Plan Your Northwest Passage Voyage Today

Four meter thick ice in the Beaufort Sea should be no problem at all.

ictn2015041818_2015041900_040_arcticictn.001

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30 Responses to Plan Your Northwest Passage Voyage Today

  1. Mohatdebos says:

    When is the cruise organized by National Geographic?

  2. gator69 says:

    This was also once thought to be insurmountable…

    But in 1940, Spencer Tracy did the impossible!

  3. Andy DC says:

    Reggie better get busy with his blowtorch.

  4. SMS says:

    In the year 1850 Lt. Robert McClure, commanding the Investigator came up just short of completing the crossing of the NW Passage. If he had had the advantage of GPS and satellites, there is no question he would have made it. Here we are 165 years later and no one has come close to making the NW Passage crossing; even with the help of satellites and GPS.

    The variability of ice extent is much greater than the experts are telling us, making the claim that current Arctic ice extent is a result of CO2 warming is (in my opinion) lying in a very overt manner. Until these ice researchers can explain the low ice extents in the past, the present bleatings are just noise.

    • scizzorbill says:

      Sailed into the Puntarenas Yacht Club, Costa Rica in ’07. There was a Polish boat, and crew writing a documentary about their North West passage. Saw pics and some video of their adventure. I don’t think they faked it.

    • ristvan says:

      SMS, first paragraph is incorrect. The first single season NWP transit was by RCMP officer Larsen in 1944. Took 89 days. See essay Northwest Passage for much more information on Arctic ice variability on multidecadal scales, and the associated measurement issues.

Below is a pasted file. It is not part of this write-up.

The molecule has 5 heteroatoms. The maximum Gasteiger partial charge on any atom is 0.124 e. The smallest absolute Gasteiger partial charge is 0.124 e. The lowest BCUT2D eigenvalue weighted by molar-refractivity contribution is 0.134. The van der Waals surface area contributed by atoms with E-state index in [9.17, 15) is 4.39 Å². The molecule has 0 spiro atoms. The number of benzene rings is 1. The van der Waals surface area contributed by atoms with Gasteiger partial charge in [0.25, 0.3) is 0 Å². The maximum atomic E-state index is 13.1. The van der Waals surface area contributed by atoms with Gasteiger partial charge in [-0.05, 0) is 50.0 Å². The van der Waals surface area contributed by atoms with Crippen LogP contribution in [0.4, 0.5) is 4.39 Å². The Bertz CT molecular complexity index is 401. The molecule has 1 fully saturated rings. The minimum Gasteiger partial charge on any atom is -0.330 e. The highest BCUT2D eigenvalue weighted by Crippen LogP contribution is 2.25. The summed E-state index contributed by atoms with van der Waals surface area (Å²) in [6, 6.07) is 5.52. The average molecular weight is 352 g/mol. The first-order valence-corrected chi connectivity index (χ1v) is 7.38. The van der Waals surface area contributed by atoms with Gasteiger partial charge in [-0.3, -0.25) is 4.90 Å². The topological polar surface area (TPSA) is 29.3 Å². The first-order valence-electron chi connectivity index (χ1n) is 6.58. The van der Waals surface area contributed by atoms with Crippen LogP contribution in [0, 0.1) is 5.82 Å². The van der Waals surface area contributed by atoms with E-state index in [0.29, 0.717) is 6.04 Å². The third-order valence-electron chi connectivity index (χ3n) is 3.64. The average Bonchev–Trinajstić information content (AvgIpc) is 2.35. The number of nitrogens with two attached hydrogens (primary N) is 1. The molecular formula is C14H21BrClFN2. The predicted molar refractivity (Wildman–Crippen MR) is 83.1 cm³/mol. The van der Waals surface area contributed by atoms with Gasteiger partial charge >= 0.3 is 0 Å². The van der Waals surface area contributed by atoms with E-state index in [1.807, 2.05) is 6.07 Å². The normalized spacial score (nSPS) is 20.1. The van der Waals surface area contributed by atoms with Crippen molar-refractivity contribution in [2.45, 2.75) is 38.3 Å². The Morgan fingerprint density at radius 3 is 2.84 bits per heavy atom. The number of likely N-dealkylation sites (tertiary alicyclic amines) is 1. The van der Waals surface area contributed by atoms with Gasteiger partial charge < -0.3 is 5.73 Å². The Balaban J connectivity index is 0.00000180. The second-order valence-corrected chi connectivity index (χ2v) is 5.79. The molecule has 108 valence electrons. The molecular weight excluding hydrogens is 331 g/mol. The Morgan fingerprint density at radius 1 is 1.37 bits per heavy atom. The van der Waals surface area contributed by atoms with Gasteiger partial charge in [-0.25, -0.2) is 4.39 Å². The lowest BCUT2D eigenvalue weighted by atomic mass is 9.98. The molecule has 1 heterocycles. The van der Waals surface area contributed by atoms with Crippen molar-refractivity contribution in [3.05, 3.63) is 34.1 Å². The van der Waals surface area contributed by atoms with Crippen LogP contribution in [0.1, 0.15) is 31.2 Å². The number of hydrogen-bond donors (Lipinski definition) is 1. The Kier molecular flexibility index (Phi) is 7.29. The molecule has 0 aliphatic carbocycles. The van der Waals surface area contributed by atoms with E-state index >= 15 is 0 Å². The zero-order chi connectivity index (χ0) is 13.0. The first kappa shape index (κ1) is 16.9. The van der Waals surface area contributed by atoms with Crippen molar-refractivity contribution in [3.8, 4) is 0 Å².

• SMS says:

        Read the post again “came up just short”. As for first to make it, I think Amundsen has stated that he could have made it at any time but did make in over a multi-year period as he was exploring the area.

      • SMS says:

        Your missing the point of the comment. Compare the NW passage from 165 years ago to what it is today. McClure found a passage nearly open, yet what we have today is not even close to open. The comment is not meant to address who may have transited passage during interim.

    • Menicholas says:

      “Here we are 165 years later and no one has come close to making the NW Passage crossing;”

      I think you are incorrect. Amundsen did it in 1906, and several others have since. SS Manhattan was first cargo ship to make it, did so in 1969.
      The passage became open to traffic without an icebreaker in 2007 and 2008.

      Or so I have read.

      • SMS says:

        You may be referring to the transit of the NE passage by a Russian nuclear icebreaker and two specially built cargo ships carrying oversized industrial equipment. This transit has been mistakenly identified as the NW passage by alarmists trying to show that the NW passage was open.

  5. ren says:

    Russian Arctic drifting station “North Pole-2015” has officially started its work.

  6. gator69 says:

    Southwest passage still dicey too…